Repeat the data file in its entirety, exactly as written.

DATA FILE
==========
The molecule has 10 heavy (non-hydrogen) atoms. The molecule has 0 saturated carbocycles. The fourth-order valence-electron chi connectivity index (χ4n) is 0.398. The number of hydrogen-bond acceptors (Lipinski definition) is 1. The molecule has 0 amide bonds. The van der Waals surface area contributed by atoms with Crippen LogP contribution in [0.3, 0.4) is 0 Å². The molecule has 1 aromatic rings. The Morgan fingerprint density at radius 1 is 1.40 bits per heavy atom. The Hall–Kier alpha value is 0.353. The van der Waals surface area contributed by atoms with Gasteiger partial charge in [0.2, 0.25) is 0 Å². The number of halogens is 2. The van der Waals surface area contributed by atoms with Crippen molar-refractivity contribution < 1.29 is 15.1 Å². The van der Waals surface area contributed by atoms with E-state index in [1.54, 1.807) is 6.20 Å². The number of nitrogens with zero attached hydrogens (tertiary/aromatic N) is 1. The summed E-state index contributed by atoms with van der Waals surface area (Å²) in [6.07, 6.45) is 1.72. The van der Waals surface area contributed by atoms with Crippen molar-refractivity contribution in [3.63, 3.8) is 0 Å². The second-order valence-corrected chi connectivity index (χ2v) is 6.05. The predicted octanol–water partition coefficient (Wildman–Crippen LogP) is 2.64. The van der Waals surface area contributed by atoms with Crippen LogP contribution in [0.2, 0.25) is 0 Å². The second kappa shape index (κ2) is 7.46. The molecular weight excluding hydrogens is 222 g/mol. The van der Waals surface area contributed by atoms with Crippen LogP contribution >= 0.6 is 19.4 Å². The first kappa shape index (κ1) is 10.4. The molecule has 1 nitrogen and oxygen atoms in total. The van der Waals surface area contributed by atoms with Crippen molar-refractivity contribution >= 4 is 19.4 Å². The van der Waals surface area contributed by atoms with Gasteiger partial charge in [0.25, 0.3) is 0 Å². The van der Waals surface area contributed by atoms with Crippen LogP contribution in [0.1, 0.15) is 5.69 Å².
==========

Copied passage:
The molecule has 10 heavy (non-hydrogen) atoms. The molecule has 0 saturated carbocycles. The fourth-order valence-electron chi connectivity index (χ4n) is 0.398. The number of hydrogen-bond acceptors (Lipinski definition) is 1. The molecule has 0 amide bonds. The van der Waals surface area contributed by atoms with Crippen LogP contribution in [0.3, 0.4) is 0 Å². The molecule has 1 aromatic rings. The Morgan fingerprint density at radius 1 is 1.40 bits per heavy atom. The Hall–Kier alpha value is 0.353. The van der Waals surface area contributed by atoms with Gasteiger partial charge in [0.2, 0.25) is 0 Å². The number of halogens is 2. The van der Waals surface area contributed by atoms with Crippen molar-refractivity contribution < 1.29 is 15.1 Å². The van der Waals surface area contributed by atoms with E-state index in [1.54, 1.807) is 6.20 Å². The number of nitrogens with zero attached hydrogens (tertiary/aromatic N) is 1. The summed E-state index contributed by atoms with van der Waals surface area (Å²) in [6.07, 6.45) is 1.72. The van der Waals surface area contributed by atoms with Crippen molar-refractivity contribution in [3.63, 3.8) is 0 Å². The second-order valence-corrected chi connectivity index (χ2v) is 6.05. The predicted octanol–water partition coefficient (Wildman–Crippen LogP) is 2.64. The van der Waals surface area contributed by atoms with Crippen LogP contribution in [0.2, 0.25) is 0 Å². The second kappa shape index (κ2) is 7.46. The molecular weight excluding hydrogens is 222 g/mol. The van der Waals surface area contributed by atoms with Crippen LogP contribution >= 0.6 is 19.4 Å². The first kappa shape index (κ1) is 10.4. The molecule has 1 nitrogen and oxygen atoms in total. The van der Waals surface area contributed by atoms with Crippen molar-refractivity contribution >= 4 is 19.4 Å². The van der Waals surface area contributed by atoms with Gasteiger partial charge in [0.25, 0.3) is 0 Å². The van der Waals surface area contributed by atoms with Crippen LogP contribution in [0.1, 0.15) is 5.69 Å².